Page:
Gentler personalities and more feminine faces, caused by a reduction in testosterone, saw art work boom 50,000 years ago
Humans started making art work when their personalities got gentler and their faces more feminine, a study suggests.
Researchers found that culture boomed around 50,000 years ago when there was an apparent reduction in testosterone.
This led people to have gentler personalities and saw the making of art and advanced tools become widespread.
The new study, published in the journal Current Anthropology, found that human skulls changed in ways that indicate a lowering of testosterone levels at around the same time that culture was blossoming.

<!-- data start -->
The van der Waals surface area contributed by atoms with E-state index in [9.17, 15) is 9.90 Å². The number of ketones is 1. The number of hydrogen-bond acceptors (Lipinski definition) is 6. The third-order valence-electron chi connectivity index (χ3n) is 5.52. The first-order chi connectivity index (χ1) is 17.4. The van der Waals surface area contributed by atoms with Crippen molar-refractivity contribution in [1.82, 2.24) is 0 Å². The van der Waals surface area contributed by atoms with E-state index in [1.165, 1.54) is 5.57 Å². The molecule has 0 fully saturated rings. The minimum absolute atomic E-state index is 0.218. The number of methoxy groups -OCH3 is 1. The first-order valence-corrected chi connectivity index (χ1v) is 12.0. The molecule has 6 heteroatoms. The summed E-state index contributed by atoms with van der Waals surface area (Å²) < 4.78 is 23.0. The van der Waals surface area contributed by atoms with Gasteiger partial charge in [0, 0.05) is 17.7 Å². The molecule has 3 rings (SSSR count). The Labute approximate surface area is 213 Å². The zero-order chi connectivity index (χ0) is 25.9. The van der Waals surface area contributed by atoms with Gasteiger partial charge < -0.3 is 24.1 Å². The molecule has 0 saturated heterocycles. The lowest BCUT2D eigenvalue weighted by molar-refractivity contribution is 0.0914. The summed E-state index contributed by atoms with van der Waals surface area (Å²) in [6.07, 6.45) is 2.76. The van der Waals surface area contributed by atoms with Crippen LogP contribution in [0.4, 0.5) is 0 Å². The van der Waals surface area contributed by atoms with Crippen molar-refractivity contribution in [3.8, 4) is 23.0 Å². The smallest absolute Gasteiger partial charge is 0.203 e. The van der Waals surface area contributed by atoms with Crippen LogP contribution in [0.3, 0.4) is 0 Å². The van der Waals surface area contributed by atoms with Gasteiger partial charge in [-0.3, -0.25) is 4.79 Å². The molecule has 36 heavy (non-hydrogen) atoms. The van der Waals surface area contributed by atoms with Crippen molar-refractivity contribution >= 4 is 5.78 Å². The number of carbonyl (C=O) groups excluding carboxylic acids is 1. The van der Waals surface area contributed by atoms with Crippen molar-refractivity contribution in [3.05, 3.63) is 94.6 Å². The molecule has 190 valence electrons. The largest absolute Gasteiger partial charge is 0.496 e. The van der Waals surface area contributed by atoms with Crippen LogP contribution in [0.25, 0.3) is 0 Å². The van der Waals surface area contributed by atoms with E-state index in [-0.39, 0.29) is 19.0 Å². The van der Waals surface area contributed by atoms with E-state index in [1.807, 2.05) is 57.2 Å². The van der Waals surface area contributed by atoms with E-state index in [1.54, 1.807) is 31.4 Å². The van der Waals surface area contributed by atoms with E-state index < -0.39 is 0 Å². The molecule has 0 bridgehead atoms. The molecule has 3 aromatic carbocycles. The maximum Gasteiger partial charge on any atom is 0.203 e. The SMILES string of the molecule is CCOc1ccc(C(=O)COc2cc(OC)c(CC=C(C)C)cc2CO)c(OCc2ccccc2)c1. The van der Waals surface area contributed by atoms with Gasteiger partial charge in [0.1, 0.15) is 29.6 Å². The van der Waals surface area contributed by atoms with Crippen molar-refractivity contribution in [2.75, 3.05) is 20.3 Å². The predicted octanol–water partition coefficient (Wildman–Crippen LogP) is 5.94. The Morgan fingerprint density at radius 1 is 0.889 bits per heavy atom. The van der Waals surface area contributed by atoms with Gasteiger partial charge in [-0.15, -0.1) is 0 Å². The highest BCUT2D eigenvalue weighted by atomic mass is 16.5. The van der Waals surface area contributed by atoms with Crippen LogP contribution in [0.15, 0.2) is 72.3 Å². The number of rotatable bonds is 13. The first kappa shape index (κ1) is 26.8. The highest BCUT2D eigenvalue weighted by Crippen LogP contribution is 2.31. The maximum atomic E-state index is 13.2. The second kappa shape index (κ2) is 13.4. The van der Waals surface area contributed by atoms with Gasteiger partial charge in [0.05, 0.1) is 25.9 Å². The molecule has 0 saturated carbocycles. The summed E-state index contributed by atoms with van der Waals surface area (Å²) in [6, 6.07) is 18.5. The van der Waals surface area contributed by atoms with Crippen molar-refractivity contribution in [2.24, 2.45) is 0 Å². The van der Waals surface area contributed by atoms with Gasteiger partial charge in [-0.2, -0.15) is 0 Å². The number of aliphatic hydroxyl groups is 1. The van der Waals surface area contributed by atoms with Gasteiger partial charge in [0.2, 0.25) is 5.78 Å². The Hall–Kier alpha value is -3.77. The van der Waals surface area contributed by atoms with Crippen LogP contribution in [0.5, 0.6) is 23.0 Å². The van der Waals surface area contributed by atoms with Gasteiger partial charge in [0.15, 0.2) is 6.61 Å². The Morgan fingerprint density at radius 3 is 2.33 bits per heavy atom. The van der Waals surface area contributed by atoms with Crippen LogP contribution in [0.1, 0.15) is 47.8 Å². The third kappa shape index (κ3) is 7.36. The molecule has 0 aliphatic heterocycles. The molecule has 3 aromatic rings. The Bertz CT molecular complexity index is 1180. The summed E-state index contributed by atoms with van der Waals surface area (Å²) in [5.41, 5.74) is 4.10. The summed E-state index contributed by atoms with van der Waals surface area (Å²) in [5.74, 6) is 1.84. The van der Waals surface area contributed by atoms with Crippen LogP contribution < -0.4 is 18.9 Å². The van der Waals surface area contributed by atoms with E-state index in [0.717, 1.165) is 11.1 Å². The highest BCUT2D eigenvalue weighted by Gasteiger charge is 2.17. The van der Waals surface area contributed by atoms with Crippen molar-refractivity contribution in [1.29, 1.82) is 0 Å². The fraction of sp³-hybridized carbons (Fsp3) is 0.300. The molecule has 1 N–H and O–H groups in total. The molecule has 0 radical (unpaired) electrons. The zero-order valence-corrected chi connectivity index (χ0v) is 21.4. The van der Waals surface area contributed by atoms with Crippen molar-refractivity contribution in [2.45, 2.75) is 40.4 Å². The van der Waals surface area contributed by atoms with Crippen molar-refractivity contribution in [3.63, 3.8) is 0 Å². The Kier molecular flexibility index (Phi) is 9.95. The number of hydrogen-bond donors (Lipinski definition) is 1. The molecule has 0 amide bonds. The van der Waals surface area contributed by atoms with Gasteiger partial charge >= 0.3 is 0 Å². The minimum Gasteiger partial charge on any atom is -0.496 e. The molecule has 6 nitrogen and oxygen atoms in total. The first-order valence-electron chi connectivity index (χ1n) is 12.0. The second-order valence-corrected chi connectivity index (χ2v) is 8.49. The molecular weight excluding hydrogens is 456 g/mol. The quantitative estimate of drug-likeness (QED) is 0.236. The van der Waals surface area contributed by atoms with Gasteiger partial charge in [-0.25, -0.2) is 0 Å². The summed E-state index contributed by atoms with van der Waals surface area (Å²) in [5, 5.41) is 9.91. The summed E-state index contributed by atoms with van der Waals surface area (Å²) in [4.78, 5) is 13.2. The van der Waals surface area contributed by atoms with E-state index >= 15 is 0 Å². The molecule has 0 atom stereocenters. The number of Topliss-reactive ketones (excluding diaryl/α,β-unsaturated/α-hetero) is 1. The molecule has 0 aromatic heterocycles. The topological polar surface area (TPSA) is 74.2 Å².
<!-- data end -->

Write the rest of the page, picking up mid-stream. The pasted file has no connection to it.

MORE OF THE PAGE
The study's lead author Robert Cieri, a biology graduate student at the University of Utah in the United States, said: “The modern human behaviors of technological innovation, making art and rapid cultural exchange probably came at the same time that we developed a more cooperative temperament.”
The study, which is based on measurements of more than 1,400 ancient and modern skulls, makes the argument that human society advanced when people started being nicer to each other, which entails having a little less testosterone in action.